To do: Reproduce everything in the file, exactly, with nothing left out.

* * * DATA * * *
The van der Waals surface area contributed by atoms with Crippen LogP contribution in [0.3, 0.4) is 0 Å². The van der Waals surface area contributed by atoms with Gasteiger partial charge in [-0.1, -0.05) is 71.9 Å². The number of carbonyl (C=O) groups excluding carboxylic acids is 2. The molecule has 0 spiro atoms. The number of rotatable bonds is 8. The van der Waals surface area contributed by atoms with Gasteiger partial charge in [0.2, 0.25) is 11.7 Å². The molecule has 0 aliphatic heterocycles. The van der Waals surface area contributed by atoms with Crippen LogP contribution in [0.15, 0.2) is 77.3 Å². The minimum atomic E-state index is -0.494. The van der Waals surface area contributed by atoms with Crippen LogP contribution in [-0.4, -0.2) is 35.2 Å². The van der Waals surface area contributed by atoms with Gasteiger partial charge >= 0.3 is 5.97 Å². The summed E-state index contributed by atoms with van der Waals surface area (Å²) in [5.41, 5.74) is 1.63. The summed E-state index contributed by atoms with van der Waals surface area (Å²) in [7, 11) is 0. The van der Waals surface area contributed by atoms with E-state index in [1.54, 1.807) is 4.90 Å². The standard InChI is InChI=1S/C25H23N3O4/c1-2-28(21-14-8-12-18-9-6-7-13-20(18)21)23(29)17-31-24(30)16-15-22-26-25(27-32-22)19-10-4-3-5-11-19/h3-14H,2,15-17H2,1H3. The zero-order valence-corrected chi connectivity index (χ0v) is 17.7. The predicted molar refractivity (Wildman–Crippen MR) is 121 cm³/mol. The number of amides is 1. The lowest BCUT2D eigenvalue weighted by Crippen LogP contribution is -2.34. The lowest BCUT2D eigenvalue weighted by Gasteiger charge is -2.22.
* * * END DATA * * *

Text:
The van der Waals surface area contributed by atoms with Crippen LogP contribution in [0.3, 0.4) is 0 Å². The van der Waals surface area contributed by atoms with Gasteiger partial charge in [-0.1, -0.05) is 71.9 Å². The number of carbonyl (C=O) groups excluding carboxylic acids is 2. The molecule has 0 spiro atoms. The number of rotatable bonds is 8. The van der Waals surface area contributed by atoms with Gasteiger partial charge in [0.2, 0.25) is 11.7 Å². The molecule has 0 aliphatic heterocycles. The van der Waals surface area contributed by atoms with Crippen LogP contribution in [0.15, 0.2) is 77.3 Å². The minimum atomic E-state index is -0.494. The van der Waals surface area contributed by atoms with Crippen LogP contribution in [-0.4, -0.2) is 35.2 Å². The van der Waals surface area contributed by atoms with Gasteiger partial charge >= 0.3 is 5.97 Å². The summed E-state index contributed by atoms with van der Waals surface area (Å²) in [5.41, 5.74) is 1.63. The summed E-state index contributed by atoms with van der Waals surface area (Å²) in [7, 11) is 0. The van der Waals surface area contributed by atoms with E-state index in [1.54, 1.807) is 4.90 Å². The standard InChI is InChI=1S/C25H23N3O4/c1-2-28(21-14-8-12-18-9-6-7-13-20(18)21)23(29)17-31-24(30)16-15-22-26-25(27-32-22)19-10-4-3-5-11-19/h3-14H,2,15-17H2,1H3. The zero-order valence-corrected chi connectivity index (χ0v) is 17.7. The predicted molar refractivity (Wildman–Crippen MR) is 121 cm³/mol. The number of amides is 1. The lowest BCUT2D eigenvalue weighted by Crippen LogP contribution is -2.34. The lowest BCUT2D eigenvalue weighted by Gasteiger charge is -2.22.